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New growth at top tourist attraction

Kim Treasure16 June 2020
Michael Anlezark

Manager Michael Anlezark has some exciting plans in store for the Eurobodalla Regional Botanic Garden. Photo: Eurobodalla Shire Council.

A whole new legion of fans are expected to be drawn to the Eurobodalla Regional Botanic Garden, south of Batemans Bay, when it reopens to the public later this year.

The Botanic Garden is already ranked as the region’s number one attraction by TripAdvisor, but manager Michael Anlezark expects it to attract a whole new market segment when it reopens after being devastated by last summer’s bushfires.

“We are building new display gardens that will offer people something inspirational,” Mr Anlezark said.

“Each garden will be built around a different house facade and will have a theme – coastal, wildlife, formal or cottage; featuring plants from our region and showcasing how they can be used in anyone’s front yard.

“People will be able to walk through each garden and learn about water use, the features of each plant and how they grow. They can then download the plans online and buy the plants at our nursery or from other local nurseries.

“Even the landscape materials will be easy to source locally.”

Mr Anlezark is confident the project will draw new visitors to the Garden.

“Some people may think the Botanic Garden is not for them, but everyone has a front garden and these displays will be on a scale anyone can do. Of particular interest to local gardeners will be the fire-resistant plants included in the display.”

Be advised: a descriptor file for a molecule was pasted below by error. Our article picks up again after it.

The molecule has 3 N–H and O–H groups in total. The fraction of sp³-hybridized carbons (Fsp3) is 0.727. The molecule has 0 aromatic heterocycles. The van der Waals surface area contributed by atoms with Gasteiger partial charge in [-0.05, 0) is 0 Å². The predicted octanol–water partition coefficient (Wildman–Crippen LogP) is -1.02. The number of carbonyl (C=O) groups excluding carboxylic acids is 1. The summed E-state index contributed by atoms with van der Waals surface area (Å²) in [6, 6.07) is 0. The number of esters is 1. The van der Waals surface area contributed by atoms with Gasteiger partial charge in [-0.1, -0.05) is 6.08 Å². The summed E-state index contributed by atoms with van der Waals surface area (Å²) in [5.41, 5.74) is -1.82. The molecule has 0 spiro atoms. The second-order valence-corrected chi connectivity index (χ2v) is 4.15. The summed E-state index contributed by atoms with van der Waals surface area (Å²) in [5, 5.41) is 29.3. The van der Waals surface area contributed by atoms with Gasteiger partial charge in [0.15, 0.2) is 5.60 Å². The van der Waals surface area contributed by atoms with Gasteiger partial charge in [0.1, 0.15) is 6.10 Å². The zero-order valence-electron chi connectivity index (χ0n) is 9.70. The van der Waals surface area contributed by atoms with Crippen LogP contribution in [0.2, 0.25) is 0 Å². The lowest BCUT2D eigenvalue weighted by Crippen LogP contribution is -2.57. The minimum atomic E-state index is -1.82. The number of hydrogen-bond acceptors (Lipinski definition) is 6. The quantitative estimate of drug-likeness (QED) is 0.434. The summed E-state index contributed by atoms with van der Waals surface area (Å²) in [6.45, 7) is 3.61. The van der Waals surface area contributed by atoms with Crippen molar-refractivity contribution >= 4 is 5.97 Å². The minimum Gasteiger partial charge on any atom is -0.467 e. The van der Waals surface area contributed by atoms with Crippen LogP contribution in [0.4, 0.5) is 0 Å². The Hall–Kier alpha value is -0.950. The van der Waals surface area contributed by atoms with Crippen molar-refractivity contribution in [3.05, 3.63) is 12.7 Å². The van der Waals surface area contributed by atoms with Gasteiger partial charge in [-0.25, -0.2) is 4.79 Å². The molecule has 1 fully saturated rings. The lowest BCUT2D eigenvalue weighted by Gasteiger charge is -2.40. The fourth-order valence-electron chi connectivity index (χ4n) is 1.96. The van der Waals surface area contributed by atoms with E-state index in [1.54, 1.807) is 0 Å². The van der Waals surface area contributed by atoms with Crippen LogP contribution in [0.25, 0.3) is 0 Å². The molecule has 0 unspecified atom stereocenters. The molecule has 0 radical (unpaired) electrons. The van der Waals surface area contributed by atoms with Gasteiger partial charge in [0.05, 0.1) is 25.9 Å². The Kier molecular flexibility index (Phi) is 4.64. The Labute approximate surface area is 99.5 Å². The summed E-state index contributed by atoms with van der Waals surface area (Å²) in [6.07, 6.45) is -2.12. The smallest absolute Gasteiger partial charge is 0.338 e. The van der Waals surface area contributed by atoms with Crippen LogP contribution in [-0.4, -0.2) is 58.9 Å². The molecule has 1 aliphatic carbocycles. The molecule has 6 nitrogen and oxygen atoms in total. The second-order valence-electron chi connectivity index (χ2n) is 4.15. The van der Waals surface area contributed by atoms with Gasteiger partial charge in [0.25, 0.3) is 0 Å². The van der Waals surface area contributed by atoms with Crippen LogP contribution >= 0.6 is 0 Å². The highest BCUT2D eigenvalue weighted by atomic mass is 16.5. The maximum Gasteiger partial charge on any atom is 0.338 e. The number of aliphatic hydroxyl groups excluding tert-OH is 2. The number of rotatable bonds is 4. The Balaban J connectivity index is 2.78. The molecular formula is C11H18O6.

Paul Sims and Larry Hawkins

Eurobodalla Shire Council employees Paul Sims and Larry Hawkins are helping bring the Regional Botanic Garden back to life. Photo: Eurobodalla Shire Council.

Mr Anlezark said the new gardens were expected to be completed by September and were being funded through grants and the fundraising efforts of the Friends support group.

Thanks to good design and materials, recently completed buildings – a new visitors centre, café and herbarium – survived the fire that swept through the Garden on New Year’s Eve, however most of the 32-hectares of conservation area was seriously impacted.

“The next few months is about fixing basic infrastructure so visitors and staff can get around the whole site safely,” Mr Anlezark said.

“We want to make it better than it was before. We are building a new maintenance depot, we are starting to amass tools again. We are rebuilding timber bridges with steel frames, replacing some with solid paths, doing work that will make us less vulnerable to fires.

“We will use recycled bricks to replace mulch around buildings, so there will be an environmental aspect to it too.”

Mr Anlezark is hoping to reopen in July, but COVID-19 has also had an impact on the speed of recovery.

“We are working on a skeleton staff of volunteers,” he said. “We have an incredible number of very fit and able older volunteers who want to be here but we have to wait until it is safe for them. We really can’t function as well without them and I know they are frustrated they can’t help at the moment.

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